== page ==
Spotting Bad Science and Scholarship

I became aware of this infographic a while back, and wanted to comment on it, both in relation to science and also in terms of how it relates to other fields.

 

Some of the details are relevant only to the natural sciences – there is no way to double blind test a historical reconstruction. But some things seem to me to be problems with media reporting about science, rather than “bad science,” and precisely the same sorts of issues come up in reporting of other scholarly fields.

Information literacy is a concern in other fields besides the natural sciences. Someone on the blog drew my attention to an instance of Bill Maher appealing to Google, with no recognition that wiser searching on Google for more reliable sources would contradict his assumptions.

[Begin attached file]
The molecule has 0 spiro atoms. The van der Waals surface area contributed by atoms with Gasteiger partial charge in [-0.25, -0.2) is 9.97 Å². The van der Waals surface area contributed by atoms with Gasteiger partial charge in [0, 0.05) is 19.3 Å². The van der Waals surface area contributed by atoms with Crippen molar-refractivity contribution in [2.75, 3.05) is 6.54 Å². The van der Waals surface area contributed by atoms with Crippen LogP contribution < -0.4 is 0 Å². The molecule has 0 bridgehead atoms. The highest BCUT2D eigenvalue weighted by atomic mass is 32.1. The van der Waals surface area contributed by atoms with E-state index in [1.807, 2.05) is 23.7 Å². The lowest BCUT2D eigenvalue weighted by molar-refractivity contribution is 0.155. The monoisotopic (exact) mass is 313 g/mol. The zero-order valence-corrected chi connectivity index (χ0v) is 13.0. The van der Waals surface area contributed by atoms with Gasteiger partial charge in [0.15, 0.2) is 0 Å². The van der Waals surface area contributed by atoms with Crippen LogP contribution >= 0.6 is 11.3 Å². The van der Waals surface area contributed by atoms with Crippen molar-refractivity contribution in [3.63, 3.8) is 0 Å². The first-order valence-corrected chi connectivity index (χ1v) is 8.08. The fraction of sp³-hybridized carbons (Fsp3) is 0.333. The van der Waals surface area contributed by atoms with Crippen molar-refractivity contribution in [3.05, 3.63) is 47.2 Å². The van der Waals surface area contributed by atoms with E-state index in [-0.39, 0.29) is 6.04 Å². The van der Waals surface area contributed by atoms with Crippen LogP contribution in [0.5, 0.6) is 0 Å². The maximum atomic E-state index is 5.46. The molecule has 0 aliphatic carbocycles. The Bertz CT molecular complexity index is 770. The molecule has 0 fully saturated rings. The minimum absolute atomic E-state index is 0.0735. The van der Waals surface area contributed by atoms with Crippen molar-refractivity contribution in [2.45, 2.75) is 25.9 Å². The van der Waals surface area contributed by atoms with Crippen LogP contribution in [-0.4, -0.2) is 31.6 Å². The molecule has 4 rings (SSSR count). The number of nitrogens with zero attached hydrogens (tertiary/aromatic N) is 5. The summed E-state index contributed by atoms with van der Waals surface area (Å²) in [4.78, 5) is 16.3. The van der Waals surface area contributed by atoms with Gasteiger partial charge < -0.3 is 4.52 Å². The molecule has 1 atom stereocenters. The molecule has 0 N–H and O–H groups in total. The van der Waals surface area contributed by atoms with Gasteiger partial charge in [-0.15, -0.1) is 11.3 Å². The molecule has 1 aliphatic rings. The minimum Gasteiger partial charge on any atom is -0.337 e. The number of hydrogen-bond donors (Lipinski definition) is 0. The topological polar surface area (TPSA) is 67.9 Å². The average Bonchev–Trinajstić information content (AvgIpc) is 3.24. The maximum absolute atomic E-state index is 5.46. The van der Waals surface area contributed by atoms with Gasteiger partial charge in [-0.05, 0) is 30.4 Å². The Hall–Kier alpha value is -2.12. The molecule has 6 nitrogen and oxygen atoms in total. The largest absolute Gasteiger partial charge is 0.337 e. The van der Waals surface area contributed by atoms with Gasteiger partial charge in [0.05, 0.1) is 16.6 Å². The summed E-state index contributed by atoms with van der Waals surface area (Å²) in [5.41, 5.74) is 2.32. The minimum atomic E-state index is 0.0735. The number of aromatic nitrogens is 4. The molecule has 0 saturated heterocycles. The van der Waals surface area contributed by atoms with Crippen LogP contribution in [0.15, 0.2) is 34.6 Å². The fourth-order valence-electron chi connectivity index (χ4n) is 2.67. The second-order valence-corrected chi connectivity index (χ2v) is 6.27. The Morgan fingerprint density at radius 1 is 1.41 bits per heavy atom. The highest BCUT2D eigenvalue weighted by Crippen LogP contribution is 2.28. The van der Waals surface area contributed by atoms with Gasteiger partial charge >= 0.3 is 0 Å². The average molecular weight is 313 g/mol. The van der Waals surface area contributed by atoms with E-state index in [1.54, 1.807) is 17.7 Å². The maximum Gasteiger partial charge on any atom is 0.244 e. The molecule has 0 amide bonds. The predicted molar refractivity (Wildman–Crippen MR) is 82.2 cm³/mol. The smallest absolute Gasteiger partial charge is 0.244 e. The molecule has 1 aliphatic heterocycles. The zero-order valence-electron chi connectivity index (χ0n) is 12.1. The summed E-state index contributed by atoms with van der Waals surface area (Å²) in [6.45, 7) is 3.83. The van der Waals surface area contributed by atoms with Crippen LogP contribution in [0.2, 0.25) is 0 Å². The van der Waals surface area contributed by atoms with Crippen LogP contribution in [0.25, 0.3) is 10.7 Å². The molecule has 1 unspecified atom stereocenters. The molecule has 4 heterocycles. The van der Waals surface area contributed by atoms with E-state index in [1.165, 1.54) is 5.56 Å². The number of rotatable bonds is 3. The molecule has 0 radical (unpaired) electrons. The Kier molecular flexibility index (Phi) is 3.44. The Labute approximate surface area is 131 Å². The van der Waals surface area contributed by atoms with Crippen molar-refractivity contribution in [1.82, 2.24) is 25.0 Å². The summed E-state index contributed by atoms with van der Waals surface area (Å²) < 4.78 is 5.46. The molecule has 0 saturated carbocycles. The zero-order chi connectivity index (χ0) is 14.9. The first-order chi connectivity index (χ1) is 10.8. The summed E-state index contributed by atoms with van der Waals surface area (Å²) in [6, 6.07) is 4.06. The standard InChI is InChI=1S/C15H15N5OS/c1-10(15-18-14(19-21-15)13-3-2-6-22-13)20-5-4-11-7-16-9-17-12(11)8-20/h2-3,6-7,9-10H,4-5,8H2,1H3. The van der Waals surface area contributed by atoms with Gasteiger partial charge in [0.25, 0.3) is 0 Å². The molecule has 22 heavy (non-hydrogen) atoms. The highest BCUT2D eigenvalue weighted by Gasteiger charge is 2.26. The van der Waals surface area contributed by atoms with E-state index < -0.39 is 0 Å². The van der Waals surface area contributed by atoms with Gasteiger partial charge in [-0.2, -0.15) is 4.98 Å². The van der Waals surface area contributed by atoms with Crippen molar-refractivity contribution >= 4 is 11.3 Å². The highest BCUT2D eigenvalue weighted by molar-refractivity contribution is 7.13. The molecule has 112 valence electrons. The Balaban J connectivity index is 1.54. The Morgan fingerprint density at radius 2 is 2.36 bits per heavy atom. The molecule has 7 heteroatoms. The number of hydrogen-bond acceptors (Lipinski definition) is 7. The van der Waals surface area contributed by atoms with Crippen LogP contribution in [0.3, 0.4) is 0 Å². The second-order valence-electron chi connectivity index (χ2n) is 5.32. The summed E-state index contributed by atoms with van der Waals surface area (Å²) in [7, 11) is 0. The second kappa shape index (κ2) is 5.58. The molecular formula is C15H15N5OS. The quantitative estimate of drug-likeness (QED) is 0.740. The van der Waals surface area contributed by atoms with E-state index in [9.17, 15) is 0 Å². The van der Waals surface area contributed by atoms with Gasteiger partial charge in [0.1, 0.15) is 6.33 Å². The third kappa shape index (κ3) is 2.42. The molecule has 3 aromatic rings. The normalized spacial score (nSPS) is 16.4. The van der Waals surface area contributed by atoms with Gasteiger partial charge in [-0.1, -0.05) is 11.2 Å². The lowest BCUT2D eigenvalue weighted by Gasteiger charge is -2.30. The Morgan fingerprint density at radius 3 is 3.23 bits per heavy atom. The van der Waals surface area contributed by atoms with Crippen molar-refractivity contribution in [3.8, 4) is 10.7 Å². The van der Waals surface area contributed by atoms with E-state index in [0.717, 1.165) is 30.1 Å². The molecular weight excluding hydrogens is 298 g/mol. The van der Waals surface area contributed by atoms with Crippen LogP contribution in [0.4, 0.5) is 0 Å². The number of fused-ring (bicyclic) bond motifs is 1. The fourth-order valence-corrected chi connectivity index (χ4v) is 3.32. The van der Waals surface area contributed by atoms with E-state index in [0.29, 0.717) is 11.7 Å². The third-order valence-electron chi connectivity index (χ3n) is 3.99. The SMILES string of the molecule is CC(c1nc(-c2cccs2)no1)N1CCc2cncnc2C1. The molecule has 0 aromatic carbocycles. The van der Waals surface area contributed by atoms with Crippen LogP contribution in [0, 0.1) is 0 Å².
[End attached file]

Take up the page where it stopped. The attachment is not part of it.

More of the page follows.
https://www.youtube.com/watch?v=w0wNLqEnRWs

 

"I have finally managed to get hold of Gullotta's article. It's a good read, and ..."

What Happens When You Review Richard ..."
"Obviously The Gospel of Thomas is a prime example of Jesus’ teaching using one-liners. So, ..."

New Age Translation of the Lord’s ..."
"From the Magarik piece:It is easy to recognize the foolish evil of the Green Bible ..."

Bible Nation around the Blogosphere
"Thanks for sharing that interpretation, Phil. I always feel more informed after your posts! I'm ..."

Matthew’s More Radical Beatitude

Browse Our Archives

Follow Us!


What Are Your Thoughts?leave a comment
  • David Evans

    Many of these are not even relevant to all of the natural sciences. When Michelson and Morley showed that the Earth’s orbital motion did not affect the speed of light, of what relevance were the ideas of sample size, blind testing or a control group?